Pasco — The sister of Rodger A. Lincoln, a Pasco man killed almost two years ago, said his life was stolen from him by a violent criminal who deserves to be in a cage forever.
A teary Linda Lincoln opted not to speak at Tuesday's hearing for Joseph W. Hart, who was sentenced in Franklin County Superior Court by Judge Carrie Runge to life in prison without possibility of release.
Instead, Lincoln had Runge silently read her letter.
She described Rodger Lincoln, 53, as a father and a grandfather, and said the little ones will never get the chance to know her brother as an adult themselves.
"We are all going to miss him dearly," Linda Lincoln wrote. "I pray that three strikes means that (Hart's) freedom is gone forever. You still being alive must be God's pleasure."
"... You now will be lost in time. Good-bye to you, Joseph Hart," she added.
Runge had no option but to give the convicted killer a life sentence because of his criminal history.
Hart, 29, already had two strikes under Washington law when Runge found him guilty last week of second-degree murder and second-degree assault. Both of those crimes qualified as another strike.
"I don't have anything to say," Hart told the judge during the 13-minute hearing.
Defense attorney Scott Johnson had long maintained that his client was insane during the March 6, 2012, attack on Lincoln.
A psychologist at Eastern State Hospital in Medical Lake held firm during the case to his conclusion that Hart was sane when he stabbed Lincoln with a hunting-type knife as they struggled in front of their North Elm Avenue mobile home.
Hart is a paranoid schizophrenic who was living with Lincoln and another roommate in housing for people with mental illnesses. After his mental state recently stabilized on new medication, Hart told his lawyer he would rather spend his life in prison instead of committed to a state psychiatric facility with an insanity plea.
"I think you can see, as in all serious, violent offenses such as this, this has impacted many people," Prosecutor Shawn Sant said in handing up two letters from Lincoln's loved ones. "This is just two people and a sampling of what their loss is."
Linda Lincoln, who was joined by a couple of family members, wrote that "Hart has played the insanity card long enough." She noted Hart's stints in Eastern State Hospital to have his competency restored and for treatment while the trial was pending.
Hart could tell right from wrong and "premeditated killing my brother," she said. "I pray that you do not place Hart in a mental hospital. His prior convictions clearly show he's a violent person, that he has no regard for life. A terrorist to our civilized society."
It was an insult that Hart's charges were for second-degree, and not first-degree, she said, and will be an injustice to her brother and society if the killer files an appeal or gets any chance to go before a state parole board.
"Hart will be tried and found guilty once again, as he will commit the crime again towards another victim, if he regains any form of freedom," Linda Lincoln wrote.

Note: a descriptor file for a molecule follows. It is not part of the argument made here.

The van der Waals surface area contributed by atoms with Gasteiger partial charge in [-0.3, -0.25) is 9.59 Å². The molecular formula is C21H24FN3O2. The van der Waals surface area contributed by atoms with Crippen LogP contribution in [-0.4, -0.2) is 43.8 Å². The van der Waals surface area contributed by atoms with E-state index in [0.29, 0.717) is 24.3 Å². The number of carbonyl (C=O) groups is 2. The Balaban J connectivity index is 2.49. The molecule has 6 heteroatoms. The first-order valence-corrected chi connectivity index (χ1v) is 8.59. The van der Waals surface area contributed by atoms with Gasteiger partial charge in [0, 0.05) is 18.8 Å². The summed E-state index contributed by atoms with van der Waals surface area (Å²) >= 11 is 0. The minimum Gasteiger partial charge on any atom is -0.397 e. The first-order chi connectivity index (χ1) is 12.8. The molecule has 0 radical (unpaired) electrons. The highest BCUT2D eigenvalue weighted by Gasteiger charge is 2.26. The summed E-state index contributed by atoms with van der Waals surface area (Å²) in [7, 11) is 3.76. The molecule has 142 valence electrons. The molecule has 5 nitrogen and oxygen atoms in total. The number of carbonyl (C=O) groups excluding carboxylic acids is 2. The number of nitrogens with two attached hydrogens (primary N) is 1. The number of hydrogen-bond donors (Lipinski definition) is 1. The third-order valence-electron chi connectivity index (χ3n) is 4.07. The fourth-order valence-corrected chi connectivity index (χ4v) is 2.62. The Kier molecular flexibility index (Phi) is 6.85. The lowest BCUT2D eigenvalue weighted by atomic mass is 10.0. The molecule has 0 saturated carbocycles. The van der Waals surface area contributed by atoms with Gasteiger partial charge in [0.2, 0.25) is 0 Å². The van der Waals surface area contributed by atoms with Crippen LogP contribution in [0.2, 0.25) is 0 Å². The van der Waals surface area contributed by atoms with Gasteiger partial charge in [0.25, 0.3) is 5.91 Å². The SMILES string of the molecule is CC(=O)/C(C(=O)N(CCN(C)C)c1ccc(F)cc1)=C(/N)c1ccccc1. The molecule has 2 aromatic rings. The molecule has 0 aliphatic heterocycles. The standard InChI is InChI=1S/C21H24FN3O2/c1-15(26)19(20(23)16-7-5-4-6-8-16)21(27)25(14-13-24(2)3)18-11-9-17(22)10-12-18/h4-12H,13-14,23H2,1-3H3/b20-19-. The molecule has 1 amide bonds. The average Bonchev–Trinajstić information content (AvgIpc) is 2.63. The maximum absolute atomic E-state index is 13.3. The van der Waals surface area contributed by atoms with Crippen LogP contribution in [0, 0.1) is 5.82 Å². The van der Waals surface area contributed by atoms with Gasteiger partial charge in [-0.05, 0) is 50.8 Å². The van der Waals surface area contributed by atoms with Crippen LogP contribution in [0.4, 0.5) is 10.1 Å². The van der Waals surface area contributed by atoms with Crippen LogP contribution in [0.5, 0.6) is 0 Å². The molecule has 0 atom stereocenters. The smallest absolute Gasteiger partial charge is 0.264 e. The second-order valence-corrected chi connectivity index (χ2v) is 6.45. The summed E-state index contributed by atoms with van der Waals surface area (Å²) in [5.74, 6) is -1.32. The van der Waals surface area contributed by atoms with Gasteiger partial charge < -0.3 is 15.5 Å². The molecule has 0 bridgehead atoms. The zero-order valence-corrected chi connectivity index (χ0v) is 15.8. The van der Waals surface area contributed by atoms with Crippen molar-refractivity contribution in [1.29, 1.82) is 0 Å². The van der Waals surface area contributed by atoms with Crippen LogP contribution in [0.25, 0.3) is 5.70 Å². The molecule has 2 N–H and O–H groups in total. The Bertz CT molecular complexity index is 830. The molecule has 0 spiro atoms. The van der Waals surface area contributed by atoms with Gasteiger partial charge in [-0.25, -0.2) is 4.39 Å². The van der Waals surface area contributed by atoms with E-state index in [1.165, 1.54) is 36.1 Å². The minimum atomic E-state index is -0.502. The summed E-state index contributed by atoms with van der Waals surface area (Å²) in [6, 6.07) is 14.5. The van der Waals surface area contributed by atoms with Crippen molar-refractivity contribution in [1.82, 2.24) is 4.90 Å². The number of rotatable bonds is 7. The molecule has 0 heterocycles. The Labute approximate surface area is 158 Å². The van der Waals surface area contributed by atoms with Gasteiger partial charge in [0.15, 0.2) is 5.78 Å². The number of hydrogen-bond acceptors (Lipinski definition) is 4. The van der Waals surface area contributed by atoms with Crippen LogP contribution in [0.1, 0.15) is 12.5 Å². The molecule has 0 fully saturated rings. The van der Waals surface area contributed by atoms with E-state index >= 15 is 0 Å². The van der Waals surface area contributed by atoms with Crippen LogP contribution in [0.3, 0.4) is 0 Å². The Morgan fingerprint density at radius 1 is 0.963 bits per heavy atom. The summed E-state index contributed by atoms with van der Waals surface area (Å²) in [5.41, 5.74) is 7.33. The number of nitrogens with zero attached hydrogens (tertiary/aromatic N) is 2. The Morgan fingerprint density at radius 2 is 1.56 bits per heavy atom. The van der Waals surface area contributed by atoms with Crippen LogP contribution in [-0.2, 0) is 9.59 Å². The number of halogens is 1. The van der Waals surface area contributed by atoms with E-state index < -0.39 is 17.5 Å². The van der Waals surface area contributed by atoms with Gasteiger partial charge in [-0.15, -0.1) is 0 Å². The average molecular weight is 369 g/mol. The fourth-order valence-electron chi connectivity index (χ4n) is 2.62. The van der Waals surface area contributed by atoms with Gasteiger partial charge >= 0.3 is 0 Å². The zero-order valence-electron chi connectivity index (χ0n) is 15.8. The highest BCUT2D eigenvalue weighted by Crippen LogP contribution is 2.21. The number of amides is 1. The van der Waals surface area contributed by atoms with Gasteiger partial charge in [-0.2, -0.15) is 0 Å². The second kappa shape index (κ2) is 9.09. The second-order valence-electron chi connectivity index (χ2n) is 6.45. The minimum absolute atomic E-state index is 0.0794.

She also blamed her brother's death on the Washington state Department of Corrections, saying they gave Hart this freedom for another opportunity to strike another blow.
Rodger Lincoln died of several stab wounds to his head and torso.
Johnson said Lincoln "did not deserve the fate that he met."
"One of the most disturbing parts of the case is it's easier to paint Joseph out as this third-strike individual and a monster, when he isn't," Johnson said. "We have to accept the fact there are hundreds and hundreds of Josephs. Joseph, when he is on the right medication and getting the right treatment, he isn't a threat to anyone."
Hart benefited from the support of his father -- who was in the audience Tuesday -- and the community, but his mental illness was just too great, Johnson said.
The lawyer said he was confident that if he had pushed for a finding of not guilty by reason of insanity, the judge would have concluded that Hart really wasn't in his right mind that tragic night in Pasco.
But he went with his client's wish to request a stipulated-facts trial, in which Judge Runge found Hart guilty because Hart has made very few decisions in his life in a lucid state, and this one involved how he'll spend the rest of his life.
"I give him a lot of credit for that. He didn't have to put anyone through a trial. That was never his goal, not at all," Johnson said.
"I think if there is anything we can take away from this case -- other than let's throw Joseph in prison and forget about him -- is the need for mental health court," he added. "Joseph's case isn't a one-off case. This is going to happen again; it's sad but it's true. All of us can make this stop and we really need to. We need to stop saying this is a tragedy and then just move on."
Hart got his first strike under Washington law in 2004 for an attempted first-degree robbery in Spokane. He was doing time for that crime in Walla Walla's Washington State Penitentiary when he was caught with a weapon while fighting another prisoner. That 2006 assault conviction was his second strike.
His criminal history also includes second-degree theft, second-degree possession of stolen property, third-degree assault, second-degree malicious mischief and forgery.
Hart filed a notice Tuesday that he intends to appeal the guilty verdict and sentence.
He was ordered to pay $5,750 to the Crime Victims Compensation Program in Olympia.
w Kristin M. Kraemer: 582-1531; email@example.com; Twitter: @KristinMKraemer